An example of a contradiction is when a witness's second statement changes the details of what they said they saw during a crime in their first statement.
- a contradicting or being contradicted
- a statement in opposition to another; denial
- a condition in which things tend to be contrary to each other; inconsistency; discrepancy
- a person, thing, or statement having contradictory elements or qualities
Origin of contradictionMiddle English contradiccioun ; from Old French contradiction ; from Classical Latin contradictio
- a. The act or an instance of contradicting: the witness's contradiction of other testimony.b. The state of being contradicted: a supervisor who cannot tolerate contradiction from any subordinate.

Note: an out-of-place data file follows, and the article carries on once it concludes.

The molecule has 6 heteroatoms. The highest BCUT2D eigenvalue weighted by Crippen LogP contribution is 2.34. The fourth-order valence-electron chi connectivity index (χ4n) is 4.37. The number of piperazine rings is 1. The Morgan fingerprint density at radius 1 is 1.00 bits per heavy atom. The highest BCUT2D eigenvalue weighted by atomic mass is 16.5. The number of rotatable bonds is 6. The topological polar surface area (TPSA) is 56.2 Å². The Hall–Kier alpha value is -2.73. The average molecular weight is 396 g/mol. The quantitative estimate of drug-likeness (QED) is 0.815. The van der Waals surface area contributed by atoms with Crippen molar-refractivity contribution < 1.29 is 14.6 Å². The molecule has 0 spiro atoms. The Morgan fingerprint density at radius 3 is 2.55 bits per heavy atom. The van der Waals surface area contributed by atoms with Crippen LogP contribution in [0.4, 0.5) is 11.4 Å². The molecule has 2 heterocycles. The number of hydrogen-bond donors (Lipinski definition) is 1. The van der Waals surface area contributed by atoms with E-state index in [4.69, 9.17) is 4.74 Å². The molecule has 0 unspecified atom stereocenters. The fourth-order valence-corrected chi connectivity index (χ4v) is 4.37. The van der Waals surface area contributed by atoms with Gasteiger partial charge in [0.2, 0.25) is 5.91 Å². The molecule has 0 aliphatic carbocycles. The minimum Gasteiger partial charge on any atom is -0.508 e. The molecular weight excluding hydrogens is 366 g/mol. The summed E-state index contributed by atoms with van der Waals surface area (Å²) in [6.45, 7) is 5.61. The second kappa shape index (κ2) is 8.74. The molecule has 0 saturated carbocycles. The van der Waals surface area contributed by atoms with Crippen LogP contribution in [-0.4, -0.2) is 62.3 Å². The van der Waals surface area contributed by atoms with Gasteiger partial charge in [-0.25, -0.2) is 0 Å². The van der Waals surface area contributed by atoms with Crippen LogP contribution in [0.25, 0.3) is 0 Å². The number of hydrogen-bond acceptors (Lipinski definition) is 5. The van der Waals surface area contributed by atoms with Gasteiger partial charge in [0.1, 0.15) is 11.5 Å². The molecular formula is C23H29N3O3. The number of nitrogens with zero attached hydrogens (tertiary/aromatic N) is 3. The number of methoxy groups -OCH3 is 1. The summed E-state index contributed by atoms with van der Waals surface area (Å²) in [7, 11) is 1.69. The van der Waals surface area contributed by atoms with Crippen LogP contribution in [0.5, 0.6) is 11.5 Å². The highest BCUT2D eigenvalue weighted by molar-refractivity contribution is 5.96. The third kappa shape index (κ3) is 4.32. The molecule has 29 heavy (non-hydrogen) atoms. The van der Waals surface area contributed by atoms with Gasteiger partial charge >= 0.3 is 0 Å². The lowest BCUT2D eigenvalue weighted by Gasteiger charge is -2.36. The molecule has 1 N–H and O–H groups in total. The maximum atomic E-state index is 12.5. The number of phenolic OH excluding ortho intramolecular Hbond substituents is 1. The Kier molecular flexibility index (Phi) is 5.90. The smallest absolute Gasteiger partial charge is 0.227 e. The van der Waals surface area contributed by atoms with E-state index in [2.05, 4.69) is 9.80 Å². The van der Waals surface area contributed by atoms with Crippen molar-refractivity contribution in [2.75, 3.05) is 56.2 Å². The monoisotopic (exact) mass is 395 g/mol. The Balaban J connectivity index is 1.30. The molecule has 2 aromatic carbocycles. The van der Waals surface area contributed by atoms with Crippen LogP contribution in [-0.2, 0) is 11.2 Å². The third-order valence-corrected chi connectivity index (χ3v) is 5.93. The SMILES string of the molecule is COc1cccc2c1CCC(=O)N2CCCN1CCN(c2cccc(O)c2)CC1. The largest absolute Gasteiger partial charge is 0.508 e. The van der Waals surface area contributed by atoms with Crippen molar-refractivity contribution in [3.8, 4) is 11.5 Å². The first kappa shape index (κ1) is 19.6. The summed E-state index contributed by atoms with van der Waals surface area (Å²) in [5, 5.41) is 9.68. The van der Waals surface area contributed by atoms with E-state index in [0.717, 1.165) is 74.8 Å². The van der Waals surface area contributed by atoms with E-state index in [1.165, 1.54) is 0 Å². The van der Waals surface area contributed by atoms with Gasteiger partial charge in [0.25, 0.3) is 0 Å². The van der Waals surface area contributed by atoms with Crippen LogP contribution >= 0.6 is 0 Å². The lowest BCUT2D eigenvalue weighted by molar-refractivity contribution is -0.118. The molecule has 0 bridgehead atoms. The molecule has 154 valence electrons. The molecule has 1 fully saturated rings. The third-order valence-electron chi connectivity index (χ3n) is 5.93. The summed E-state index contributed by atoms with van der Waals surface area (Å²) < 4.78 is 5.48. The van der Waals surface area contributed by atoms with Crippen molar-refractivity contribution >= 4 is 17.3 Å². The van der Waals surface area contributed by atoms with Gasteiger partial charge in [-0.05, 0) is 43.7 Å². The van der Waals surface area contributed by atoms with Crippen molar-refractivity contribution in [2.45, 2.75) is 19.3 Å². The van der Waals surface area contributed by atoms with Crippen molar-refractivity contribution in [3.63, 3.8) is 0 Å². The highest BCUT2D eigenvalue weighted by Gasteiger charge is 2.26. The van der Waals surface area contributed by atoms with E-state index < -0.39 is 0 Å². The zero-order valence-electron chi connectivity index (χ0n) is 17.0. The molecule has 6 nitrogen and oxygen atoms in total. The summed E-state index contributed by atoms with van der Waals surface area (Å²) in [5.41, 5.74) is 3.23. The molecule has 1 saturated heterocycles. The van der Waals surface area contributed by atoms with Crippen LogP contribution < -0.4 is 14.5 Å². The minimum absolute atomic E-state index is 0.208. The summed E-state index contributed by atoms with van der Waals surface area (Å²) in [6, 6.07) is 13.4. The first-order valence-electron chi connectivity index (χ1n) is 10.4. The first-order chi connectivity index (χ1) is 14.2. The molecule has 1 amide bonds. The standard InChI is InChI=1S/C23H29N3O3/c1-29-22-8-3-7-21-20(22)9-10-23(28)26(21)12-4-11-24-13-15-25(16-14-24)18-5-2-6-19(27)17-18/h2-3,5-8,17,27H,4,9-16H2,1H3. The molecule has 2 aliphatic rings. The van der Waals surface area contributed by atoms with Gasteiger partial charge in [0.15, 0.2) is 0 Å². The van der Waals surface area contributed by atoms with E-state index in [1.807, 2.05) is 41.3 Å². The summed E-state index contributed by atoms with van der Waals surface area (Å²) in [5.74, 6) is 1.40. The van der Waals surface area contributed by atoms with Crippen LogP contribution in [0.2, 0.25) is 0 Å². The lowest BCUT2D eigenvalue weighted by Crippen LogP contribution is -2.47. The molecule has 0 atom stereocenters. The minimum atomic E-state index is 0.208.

- a. An inconsistency or discrepancy: “Surprisingly few people saw a contradiction between freedom for whites and bondage for slaves” (Adam Hochschild).b. Inconsistency; discrepancy: practices that are in contradiction to human rights.
- One that contains elements that oppose or conflict with one another: The phrase “an unmarried husband” is a contradiction in terms.
(countable and uncountable, plural contradictions)
- (uncountable) The act of contradicting.
- His contradiction of the proposal was very interesting.
- (countable) A statement that contradicts itself.
- There is a contradiction in what you say - she can't be both married and single.
- (countable) a logical incompatibility among two or more elements or propositions
- Marx believed that the contradictions of capitalism would lead to socialism.
- (logic, countable) A proposition that is false for all values of its variables.
From Old French contradiction, from Latin contrādictiō, from contrādīcō (“speak against”).